To begin with I sketched out the words, experimenting with different ways they could connect. I looked at creating swirling flower patterns that looped into the type. I liked this, but it looked a little too quaint and manicured, and the aspects of nature that Alma, the protagonist, explores are wild and mysterious.
The island of Tahiti is a key component to the novel, so I looked for plants that were native to that place. I discovered that the Strongylodon Macrobotrys vine is native to Tahiti, and it was a plant that I had seen on my trip to Kew. I decided to incorporate this, as well as some other vines, into my design. The Strongylodon Macrobotrys' vibrant blue-green would also be the base of my colour palette.
I drew what would become part of the final design on tracing paper, allowing me to isolate the different layers ready to import into Illustrator.
This was coming together, but was still looking a bit flat when I put it into Illustrator. I tried a few different colour combinations, but they needed more depth.
I took the design from Illustrator and transposed it into Photoshop, deciding to try some digital painting to create more depth. This worked really well.
The first iteration was a bit light, so I added more contrast, along with some patches of complementary red and orange to bring out the greens and blues.
Finally, I added a coloured foil effect on the text for an added touch of luxury.
Costa Prize winning Frances Hardinge’s The Lie Tree was one of my favourite reads of 2016. As I was listening to the audiobook for the second time (it really is that good) I was struck by the image of Faith’s paper theatre. I was inspired, and set about building one of my own.
I researched paper theatres of the Victorian era, which is a fascinating Google image search, and drew from a number of different designs to create this hybrid. For pattern inspiration I used this Thames and Hudson book about poison and wallpaper in Victorian England. This provided a plethora of different ideas for both colour and style.
The illustrations were done on a white craft card with Copic Markers, and the linework with black fineliner. I cut out each element and put them together into a 3D structure, which I then photographed. A couple of final tweaks were made in Photoshop and voila!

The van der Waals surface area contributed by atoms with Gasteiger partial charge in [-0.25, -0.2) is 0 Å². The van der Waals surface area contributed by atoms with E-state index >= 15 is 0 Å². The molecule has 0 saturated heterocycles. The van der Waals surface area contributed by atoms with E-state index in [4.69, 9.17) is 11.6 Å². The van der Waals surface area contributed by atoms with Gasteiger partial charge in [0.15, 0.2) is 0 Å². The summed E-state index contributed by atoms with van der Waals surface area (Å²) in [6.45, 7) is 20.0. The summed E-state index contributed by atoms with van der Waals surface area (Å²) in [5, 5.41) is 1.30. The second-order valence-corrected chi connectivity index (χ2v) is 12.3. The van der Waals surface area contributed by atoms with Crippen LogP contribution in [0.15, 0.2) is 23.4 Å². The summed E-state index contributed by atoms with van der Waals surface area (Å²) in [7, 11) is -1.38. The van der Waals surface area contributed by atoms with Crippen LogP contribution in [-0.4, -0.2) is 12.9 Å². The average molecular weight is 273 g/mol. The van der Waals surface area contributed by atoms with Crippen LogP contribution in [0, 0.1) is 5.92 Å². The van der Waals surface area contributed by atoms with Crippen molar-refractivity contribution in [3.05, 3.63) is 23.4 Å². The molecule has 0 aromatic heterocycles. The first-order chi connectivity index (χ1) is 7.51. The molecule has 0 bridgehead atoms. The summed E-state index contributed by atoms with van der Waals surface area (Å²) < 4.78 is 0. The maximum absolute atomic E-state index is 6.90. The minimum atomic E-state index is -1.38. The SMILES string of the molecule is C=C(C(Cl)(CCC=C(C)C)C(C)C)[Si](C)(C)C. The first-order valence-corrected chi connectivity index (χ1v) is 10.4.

The paper theatre itself isn’t fully functional, as the elements are stationary, but I am intrigued by this medium, and keen to do more explorations within it.
Katherine Mansfield is one of my very favourite authors, so I was upset to find that there were so few beautiful editions of her works. Many look like textbooks or simply have paintings from the time that she wrote. Most of these are very typically feminine and old fashioned and don’t capture the vitality of her stories. So I decided to create my own cover for a modern Mansfield, one that would appeal to a wider and more modern audience.
I started by finding an edition of her New Zealand stories, one that had a dust jacket that was less than inspiring. I chose her New Zealand stories because I wanted to do a botanical design that represented her antipodean roots.
My initial sketches were of various New Zealand plants, especially ones that I knew were mentioned in her stories such as kowhai, manuka and an aloe. I also sketches out some different typographic configurations. My ink drawing expanded the thumbnails and I worked in the botanical elements around the type.
In Adobe Illustrator I added in extra flowers to fit the dimensions of the dust jacket and ensure that the graphics flowed seamlessly through the front, spine and back cover.
Choosing colours was also a challenge. The flowers were dictated by nature, as I wanted to remain true to the actual colours. The background colour was the most difficult to determine and I went through countless iterations of greens, greys and blues. In the end the simple black background was the most effective in making the feature colours and title stand out.
The main problem with the black background was the black of the tui birds. They didn't stand out very well, but I wanted to keep them true to their actual colour. My idea for getting around this was to apply a spot uv coating to the birds so that they would show up in the light.
To make the dust jacket I printed out the design from my home printer onto watercolour paper. Luckily the hardback was small enough that it would fit onto an A4 sheet. I then used the plastic that was covering the original jacket to protect the new one, as the ink can smudge with use.
The photographs of this jacket were what I posted on my website, Pinterest, Instagram and Twitter. Several months after posting this I got an email from HarperCollins in the US.
HarperCollins wanted to license my cover for use on their new edition of The Garden Party and other stories. I made some changes to the design, namely the change in title, typography for which was provided by Allison, the art director. I also rearranged some of the flowers to accommodate the new type and made the birds blue so that they would show up against the black.
And here's the finished result! You can be sure that I will be sharing pictures of the paperback when it is published.